I think roleplaying and sex are two intimately entwined concepts. Even when we’re not discussing that kind of roleplaying, I’ve found it to be true that sexual dynamics are likely to rise whenever a group of adults is cooped up together for an extended period of time. Add to that the tempting factor of veiled identities and the endless possibilities of an imagined universe, and you might find yourself right in the middle of situations that range from the enticing to the hilarious to the downright uncomfortable.

The most obvious kind of sexual situations at the table are the ones that happen when two (or more) of the people present are involved with each other in one way or another. I will admit with not a little shame: I am guilty of this. I’ve invited guys over that I was dating or wanted to date; this has never been a good idea. Of course, I could see the problem more easily when it was someone else who was committing this protocol breach. It is impossible to concentrate when people are flirting at your table or treating the occasion as a date. At best it is a little distracting, at worst it can make you want to start throwing fireballs everywhere.

It is only fair to point out that not all couples act this way, and I might even venture to say that most people have enough common sense to avoid these blunders. My current D&D group consists of only me and a married couple, and they’re both extremely sensible. But, unavoidably, their being a couple brings a whole new bag of weird to the table.

During the course of our two-year long campaign, our characters have flirted, been flirted with, married, had sex with strangers, had sex with their partners, and everything in between. Romance and sex are very powerful plot devices, and our DM has taken advantage of that. So, everything is fine and dandy when my friend’s character is flirting with an NPC played by her husband. But when it is my character’s turn to flirt, or to drag a hot elf into a cupboard, there is no long-winded explanation of how it was done; I get it over with as quickly as possible. Of course, we still roll dice to see how successful the sex was. We take the game very seriously!

Community, Advanced Dungeons & Dragons, NBC, 2011

Easy there, Hector

Sometimes people aren’t involved with each other just yet, but a certain sexual tension starts to emerge between them. For some of us, romance and sexuality are much easier to tackle when enveloped by the shroud of fantasy that gaming provides. Once the shroud is lifted, though, it might be hard to tell what was real and what was only excellent roleplaying. I’ve seen it work well for some people who got together and still roll dice regularly with their groups, and I’ve seen groups disbanded after these situations weren’t handled well and people’s feelings got hurt.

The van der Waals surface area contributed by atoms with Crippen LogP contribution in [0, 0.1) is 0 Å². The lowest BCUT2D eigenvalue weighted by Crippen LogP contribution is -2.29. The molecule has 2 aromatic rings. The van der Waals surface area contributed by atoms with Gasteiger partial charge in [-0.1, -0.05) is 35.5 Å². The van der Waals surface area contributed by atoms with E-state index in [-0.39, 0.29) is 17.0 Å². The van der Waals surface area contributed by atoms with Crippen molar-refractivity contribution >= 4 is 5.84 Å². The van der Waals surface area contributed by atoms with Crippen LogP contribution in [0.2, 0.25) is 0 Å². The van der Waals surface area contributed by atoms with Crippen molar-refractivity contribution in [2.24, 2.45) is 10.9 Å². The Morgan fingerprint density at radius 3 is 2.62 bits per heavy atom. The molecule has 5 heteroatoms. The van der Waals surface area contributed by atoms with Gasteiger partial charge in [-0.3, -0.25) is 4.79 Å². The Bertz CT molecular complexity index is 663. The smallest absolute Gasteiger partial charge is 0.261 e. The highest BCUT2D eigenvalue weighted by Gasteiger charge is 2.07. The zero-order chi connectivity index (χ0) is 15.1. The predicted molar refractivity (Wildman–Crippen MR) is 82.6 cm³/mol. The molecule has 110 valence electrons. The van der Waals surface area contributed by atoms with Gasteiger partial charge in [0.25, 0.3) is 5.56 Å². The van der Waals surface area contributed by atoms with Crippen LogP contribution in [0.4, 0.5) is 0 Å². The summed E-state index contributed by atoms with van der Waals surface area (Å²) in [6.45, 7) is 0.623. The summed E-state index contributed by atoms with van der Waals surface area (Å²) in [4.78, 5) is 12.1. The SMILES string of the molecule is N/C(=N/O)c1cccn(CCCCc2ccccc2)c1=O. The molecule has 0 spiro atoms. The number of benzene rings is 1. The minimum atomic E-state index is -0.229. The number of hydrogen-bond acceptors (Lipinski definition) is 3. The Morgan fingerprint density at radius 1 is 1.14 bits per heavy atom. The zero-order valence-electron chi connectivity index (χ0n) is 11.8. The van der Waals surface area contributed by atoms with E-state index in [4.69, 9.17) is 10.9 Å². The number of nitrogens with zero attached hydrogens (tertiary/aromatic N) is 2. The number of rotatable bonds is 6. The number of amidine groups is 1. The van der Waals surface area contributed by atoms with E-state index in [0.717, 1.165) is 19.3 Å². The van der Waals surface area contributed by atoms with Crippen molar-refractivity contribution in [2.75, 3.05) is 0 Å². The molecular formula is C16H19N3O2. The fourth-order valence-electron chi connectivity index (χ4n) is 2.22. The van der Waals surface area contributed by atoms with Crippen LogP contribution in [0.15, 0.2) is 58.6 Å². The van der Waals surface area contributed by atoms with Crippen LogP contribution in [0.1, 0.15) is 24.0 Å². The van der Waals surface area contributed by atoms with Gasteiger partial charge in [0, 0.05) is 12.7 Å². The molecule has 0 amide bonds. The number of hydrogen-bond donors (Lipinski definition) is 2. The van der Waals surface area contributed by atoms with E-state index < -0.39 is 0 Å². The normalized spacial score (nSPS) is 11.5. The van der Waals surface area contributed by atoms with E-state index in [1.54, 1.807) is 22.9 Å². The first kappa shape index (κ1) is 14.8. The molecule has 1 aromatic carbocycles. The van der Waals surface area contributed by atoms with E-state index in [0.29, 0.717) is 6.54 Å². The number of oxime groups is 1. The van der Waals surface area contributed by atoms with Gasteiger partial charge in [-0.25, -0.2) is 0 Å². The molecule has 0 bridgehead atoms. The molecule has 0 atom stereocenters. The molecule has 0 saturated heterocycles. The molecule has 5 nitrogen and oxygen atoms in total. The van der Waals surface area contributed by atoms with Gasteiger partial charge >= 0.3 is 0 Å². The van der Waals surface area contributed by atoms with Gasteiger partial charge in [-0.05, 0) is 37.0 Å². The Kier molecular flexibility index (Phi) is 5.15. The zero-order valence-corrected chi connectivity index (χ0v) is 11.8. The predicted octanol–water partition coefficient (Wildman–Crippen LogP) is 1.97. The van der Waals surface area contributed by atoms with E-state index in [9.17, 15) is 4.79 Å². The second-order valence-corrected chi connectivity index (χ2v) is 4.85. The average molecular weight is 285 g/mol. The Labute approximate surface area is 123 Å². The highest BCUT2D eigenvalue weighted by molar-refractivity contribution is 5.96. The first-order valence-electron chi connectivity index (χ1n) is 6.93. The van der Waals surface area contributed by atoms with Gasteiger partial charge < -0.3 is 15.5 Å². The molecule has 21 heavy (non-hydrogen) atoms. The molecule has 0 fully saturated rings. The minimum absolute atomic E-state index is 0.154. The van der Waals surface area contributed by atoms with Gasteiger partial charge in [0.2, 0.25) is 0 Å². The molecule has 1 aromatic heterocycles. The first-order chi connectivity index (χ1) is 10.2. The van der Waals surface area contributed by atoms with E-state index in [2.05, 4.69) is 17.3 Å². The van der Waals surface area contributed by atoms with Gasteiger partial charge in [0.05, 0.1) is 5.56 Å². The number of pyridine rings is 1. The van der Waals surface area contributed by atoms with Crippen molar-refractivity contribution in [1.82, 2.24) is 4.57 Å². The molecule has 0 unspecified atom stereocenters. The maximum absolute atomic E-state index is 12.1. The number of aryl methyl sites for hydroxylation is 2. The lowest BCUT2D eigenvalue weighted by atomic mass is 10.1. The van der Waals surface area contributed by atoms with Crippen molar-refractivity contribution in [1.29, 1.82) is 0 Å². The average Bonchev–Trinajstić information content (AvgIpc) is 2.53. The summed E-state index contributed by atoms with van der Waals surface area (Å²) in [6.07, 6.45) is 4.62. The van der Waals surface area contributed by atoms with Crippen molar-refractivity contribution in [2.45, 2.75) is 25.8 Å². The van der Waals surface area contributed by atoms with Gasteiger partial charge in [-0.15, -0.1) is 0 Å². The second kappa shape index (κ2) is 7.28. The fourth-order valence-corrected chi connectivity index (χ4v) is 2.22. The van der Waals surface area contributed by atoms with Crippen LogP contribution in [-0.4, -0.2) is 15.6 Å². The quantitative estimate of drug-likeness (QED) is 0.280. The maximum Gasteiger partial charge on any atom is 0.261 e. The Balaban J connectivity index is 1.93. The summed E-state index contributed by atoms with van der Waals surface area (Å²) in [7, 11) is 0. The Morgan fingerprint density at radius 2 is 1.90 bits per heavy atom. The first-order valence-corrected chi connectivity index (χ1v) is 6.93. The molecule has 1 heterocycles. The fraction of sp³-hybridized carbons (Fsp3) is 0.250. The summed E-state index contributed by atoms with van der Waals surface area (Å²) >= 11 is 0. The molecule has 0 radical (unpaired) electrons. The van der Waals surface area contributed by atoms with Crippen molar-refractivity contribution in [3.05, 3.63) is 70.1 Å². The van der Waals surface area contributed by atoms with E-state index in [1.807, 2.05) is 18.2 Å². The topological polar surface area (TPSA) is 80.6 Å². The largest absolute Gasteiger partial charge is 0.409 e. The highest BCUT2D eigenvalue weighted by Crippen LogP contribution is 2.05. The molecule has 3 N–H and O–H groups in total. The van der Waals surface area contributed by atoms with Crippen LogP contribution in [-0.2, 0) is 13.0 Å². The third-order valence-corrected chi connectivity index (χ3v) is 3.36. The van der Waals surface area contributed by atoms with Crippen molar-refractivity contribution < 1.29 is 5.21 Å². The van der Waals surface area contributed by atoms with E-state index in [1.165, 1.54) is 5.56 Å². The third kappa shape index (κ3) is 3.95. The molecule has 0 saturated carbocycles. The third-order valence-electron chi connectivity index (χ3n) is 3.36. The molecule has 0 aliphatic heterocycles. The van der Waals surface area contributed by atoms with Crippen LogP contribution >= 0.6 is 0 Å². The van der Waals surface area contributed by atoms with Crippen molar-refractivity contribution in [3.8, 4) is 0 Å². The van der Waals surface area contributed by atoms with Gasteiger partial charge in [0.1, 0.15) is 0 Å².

To this day, I am not sure whether ninety percent of the flirting—or leering—my characters have received was aimed at them or at myself.

Make-believe and real life can be hard to tell apart, not only when feelings are on the line, but when you suspect malicious intention. To this day, I am not sure whether ninety percent of the flirting—or leering—my characters have received was aimed at them or at myself. Here is where I start talking about gender. Male DMs or players have often taken advantage of the make-believe situation to try and make me and other female players feel sexually intimidated. This is the sort of behavior that keeps women away from the roleplay table, the sort of behavior that needs to end. We can all see the line between what is relevant to the game and what is not. It is not blurry, or thin, or anything of the sort, and, when the line is crossed, it’s time to call game over.

Like in most other activities, sexism is a problem in tabletop roleplaying. Women are closely scrutinized for their character’s sexual behavior and, like in real life, we can’t win. Take one of my favorite characters, a young warrior woman. As a way to pass the time while we traveled, I had her sleep with several men. Nothing conflictive or sordid about it, she just enjoyed having casual sex. After a few weeks, this turned out to be her defining trait as far as the rest of the table was concerned, never mind her personal goals or her impressive achievements. Everyone we met, even weird creatures, would try to sex her; near the end of the game she was punished with pregnancy. I say punished, because I wasn’t asked: this was the way it was supposed to be if my character wanted to be a “slut.”

On the other hand, at times when I’ve played conventionally unattractive women, they’ve been belittled and ignored—I’ve been ignored as a player. So, that is probably not the way to do it, either. In roleplay games, as in life, women’s sexualities are often brought to the forefront of the discussion, leaving all other elements of their personality to play secondary roles.

Dragon Age: Inquisition, Cassandra Pentaghast, BioWare, EA, 2014

*disgusted noise*

I don’t know the answer to any of these issues, but I like to talk about them. I talk about them with my friends at the table, and I talk about them with you, hoping that we will continue to play. We can create safe spaces—such as this website—and groups of like-minded people; one of the main benefits of tabletop gaming is that it’s a great excuse to bring people together and get to know one another with very little pressure.

Sexual situations within a game don’t have to be awkward or uncomfortable. When relationships within the group are well-defined and there’s a welcoming, friendly atmosphere, sex and romance are simply another part of the game. They are great resources: they help us advance the plot, connect with the characters and feel more engaged with the story. I hope to play at more tables where sexuality is included in this way, so that everyone feels the love.


Read the rest of the Roles to Play series.